It has to Resonate

Sometimes a particular movie or book or painting or sculpture or live stage production will speak to us. There is no immediate explanation of why this happens, but it does. I used to say that in some way those pieces allowed a glimpse of some sort of universal truth. I have since learned that the same pieces that speak to me leave others cold, so perhaps the truth is not so universal after all.

This has nothing to do with whether the piece of art in question is considered “great art” or not. In some cases it is a masterwork and in others it is a “cult” work, and in others it is some obscure piece that no one has heard of. I don’t know if this is the case for everyone, but I rather suspect it is.

And it does not have to be the whole piece; sometimes it’s just a single scene or even a single line. In the case of visual piece, it could be a small detail or a juxtaposition of visual ideas. There is no way to predict what element might reach out and grab my (or anyone else’s) psyche. But it happens; some works of art resonate and some do not. And that’s really the only thing to call it: resonation.

Nobody seems to know exactly why or how it happens. In speaking of the cult status of the movie Nomads, Lesley-Anne Down says that it was not a “popular movie” but one that appealed to those with “strange minds” who were not interested in the predictable. The implication is, of course, that certain pieces appeal to those with certain mind-sets. Perhaps that is true.

Even though there is no real predictability in terms of what will resonate, the work of particular painters, writers, sculptors, photographers, choreographers touch me repeatedly and the work or others do not. Again, I suspect this is true for others. Whatever the reason, it seems fairly consistent.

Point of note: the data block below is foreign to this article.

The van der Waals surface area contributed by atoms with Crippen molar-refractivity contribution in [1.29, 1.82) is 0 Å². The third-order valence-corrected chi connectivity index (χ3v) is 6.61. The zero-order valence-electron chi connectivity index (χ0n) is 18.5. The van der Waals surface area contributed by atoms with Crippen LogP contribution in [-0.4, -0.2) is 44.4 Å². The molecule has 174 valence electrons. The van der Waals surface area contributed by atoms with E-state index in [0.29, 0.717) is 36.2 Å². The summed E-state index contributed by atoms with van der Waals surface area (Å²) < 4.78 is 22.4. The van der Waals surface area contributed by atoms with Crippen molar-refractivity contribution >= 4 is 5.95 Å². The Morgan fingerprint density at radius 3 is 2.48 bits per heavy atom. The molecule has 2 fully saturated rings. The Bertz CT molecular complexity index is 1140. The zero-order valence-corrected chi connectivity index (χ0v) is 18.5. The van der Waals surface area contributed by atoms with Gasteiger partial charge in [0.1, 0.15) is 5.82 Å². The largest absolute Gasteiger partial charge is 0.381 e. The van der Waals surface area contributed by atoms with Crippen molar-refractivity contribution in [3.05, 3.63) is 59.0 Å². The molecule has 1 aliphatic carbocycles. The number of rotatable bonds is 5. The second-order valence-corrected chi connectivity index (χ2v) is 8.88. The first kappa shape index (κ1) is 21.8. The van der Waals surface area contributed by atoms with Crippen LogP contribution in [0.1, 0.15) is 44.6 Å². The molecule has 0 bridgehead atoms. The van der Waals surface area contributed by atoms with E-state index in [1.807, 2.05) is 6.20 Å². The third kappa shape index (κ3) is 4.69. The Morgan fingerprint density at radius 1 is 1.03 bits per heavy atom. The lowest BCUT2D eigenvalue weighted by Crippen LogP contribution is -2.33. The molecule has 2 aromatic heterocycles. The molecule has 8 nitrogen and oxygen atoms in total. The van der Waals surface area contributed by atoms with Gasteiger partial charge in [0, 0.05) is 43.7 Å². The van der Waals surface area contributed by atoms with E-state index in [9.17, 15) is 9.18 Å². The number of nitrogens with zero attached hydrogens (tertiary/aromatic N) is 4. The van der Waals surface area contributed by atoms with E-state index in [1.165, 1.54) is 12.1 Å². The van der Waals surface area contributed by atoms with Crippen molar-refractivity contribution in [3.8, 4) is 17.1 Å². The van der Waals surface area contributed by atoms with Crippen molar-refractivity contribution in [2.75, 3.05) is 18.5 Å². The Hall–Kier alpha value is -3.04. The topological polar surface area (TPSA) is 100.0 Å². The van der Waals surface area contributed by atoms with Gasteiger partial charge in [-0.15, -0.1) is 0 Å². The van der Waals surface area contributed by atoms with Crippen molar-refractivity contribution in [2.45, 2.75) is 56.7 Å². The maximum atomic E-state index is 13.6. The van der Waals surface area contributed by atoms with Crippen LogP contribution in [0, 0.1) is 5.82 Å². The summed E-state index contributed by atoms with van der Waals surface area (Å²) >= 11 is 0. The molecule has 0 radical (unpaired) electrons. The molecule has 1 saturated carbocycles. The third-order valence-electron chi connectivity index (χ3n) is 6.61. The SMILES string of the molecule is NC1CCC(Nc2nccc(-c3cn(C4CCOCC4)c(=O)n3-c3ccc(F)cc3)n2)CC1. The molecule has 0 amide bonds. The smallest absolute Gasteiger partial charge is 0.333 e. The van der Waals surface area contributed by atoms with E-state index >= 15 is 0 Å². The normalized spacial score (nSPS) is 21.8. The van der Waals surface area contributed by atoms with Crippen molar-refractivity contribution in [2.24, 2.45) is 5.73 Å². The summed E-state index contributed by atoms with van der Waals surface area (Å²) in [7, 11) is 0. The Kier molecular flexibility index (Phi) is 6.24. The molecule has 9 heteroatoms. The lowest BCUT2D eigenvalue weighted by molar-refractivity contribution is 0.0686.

And if whatever “truth” an artist presents resonates with a small group of like-minded people, there may be a “cult following,” as in the case of Nomads. If there is a larger group, the work becomes “popular.” If there is an even larger group, it can become a “classic.”

And beyond classic are those artists who become immortal by speaking to multiple generations across space and time. These artists have presented something in their work that continues to communicate, to resonate, long after they have passed from the scene.

What that something is that continues to resonate with such a far-removed audience is the stuff of academic monographs and seminar discussions. The fact is that nobody quite knows. All we know is that Shakespeare and Van Gough and Praxiteles and Beethoven and Walker Evans continue to move and inspire us today. When asked, all we can say is, “the work resonates with us.”

What we do know is that resonance is not something that can be planned. Marketers spend millions attempting to do that and still fail. The best that we can do is put as much truth as we can—perhaps that same sort of truth we recognize in works that resonate with us—into our own work and hope that our truth will resonate with others who encounter our art.

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Date: Monday, 11. January 2016 0:59
Trackback: Trackback-URL Category: Audience, Creativity

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